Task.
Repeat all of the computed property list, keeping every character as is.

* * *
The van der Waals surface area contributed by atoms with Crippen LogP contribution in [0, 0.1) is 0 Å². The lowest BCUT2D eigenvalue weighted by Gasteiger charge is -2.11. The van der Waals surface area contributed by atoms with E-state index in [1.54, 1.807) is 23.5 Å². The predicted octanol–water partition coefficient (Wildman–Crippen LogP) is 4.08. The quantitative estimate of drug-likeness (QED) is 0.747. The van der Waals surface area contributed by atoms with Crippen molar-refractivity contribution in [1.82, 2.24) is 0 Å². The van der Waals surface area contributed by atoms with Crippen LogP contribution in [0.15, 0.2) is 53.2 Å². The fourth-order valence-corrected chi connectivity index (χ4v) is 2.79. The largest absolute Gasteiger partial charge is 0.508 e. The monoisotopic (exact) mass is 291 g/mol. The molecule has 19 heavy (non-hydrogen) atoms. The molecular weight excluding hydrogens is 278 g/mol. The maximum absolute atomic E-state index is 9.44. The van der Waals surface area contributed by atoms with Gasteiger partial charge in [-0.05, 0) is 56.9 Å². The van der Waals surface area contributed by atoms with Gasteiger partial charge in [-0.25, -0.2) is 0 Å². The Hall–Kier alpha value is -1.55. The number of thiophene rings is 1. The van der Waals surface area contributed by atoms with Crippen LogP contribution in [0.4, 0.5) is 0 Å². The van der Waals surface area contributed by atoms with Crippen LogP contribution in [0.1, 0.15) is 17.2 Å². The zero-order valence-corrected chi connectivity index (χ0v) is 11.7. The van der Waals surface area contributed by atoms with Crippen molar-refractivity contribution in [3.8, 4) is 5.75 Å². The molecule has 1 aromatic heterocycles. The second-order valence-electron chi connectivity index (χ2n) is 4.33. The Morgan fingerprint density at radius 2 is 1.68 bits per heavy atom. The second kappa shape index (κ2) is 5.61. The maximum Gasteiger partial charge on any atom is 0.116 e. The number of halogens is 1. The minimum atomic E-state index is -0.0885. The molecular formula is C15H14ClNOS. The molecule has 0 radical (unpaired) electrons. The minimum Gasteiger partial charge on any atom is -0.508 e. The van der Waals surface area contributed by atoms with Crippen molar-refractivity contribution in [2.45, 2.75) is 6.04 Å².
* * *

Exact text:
The van der Waals surface area contributed by atoms with Crippen LogP contribution in [0, 0.1) is 0 Å². The lowest BCUT2D eigenvalue weighted by Gasteiger charge is -2.11. The van der Waals surface area contributed by atoms with E-state index in [1.54, 1.807) is 23.5 Å². The predicted octanol–water partition coefficient (Wildman–Crippen LogP) is 4.08. The quantitative estimate of drug-likeness (QED) is 0.747. The van der Waals surface area contributed by atoms with Crippen molar-refractivity contribution in [1.82, 2.24) is 0 Å². The van der Waals surface area contributed by atoms with Crippen LogP contribution in [0.15, 0.2) is 53.2 Å². The fourth-order valence-corrected chi connectivity index (χ4v) is 2.79. The largest absolute Gasteiger partial charge is 0.508 e. The monoisotopic (exact) mass is 291 g/mol. The molecule has 19 heavy (non-hydrogen) atoms. The molecular weight excluding hydrogens is 278 g/mol. The maximum absolute atomic E-state index is 9.44. The van der Waals surface area contributed by atoms with Gasteiger partial charge in [-0.05, 0) is 56.9 Å². The van der Waals surface area contributed by atoms with Gasteiger partial charge in [-0.25, -0.2) is 0 Å². The Hall–Kier alpha value is -1.55. The number of thiophene rings is 1. The van der Waals surface area contributed by atoms with Crippen LogP contribution in [0.4, 0.5) is 0 Å². The van der Waals surface area contributed by atoms with Crippen LogP contribution in [0.1, 0.15) is 17.2 Å². The zero-order valence-corrected chi connectivity index (χ0v) is 11.7. The van der Waals surface area contributed by atoms with Crippen molar-refractivity contribution in [3.8, 4) is 5.75 Å². The molecule has 1 aromatic heterocycles. The second-order valence-electron chi connectivity index (χ2n) is 4.33. The Morgan fingerprint density at radius 2 is 1.68 bits per heavy atom. The second kappa shape index (κ2) is 5.61. The maximum Gasteiger partial charge on any atom is 0.116 e. The number of halogens is 1. The minimum atomic E-state index is -0.0885. The molecular formula is C15H14ClNOS. The molecule has 0 radical (unpaired) electrons. The minimum Gasteiger partial charge on any atom is -0.508 e. The van der Waals surface area contributed by atoms with Crippen molar-refractivity contribution in [2.45, 2.75) is 6.04 Å².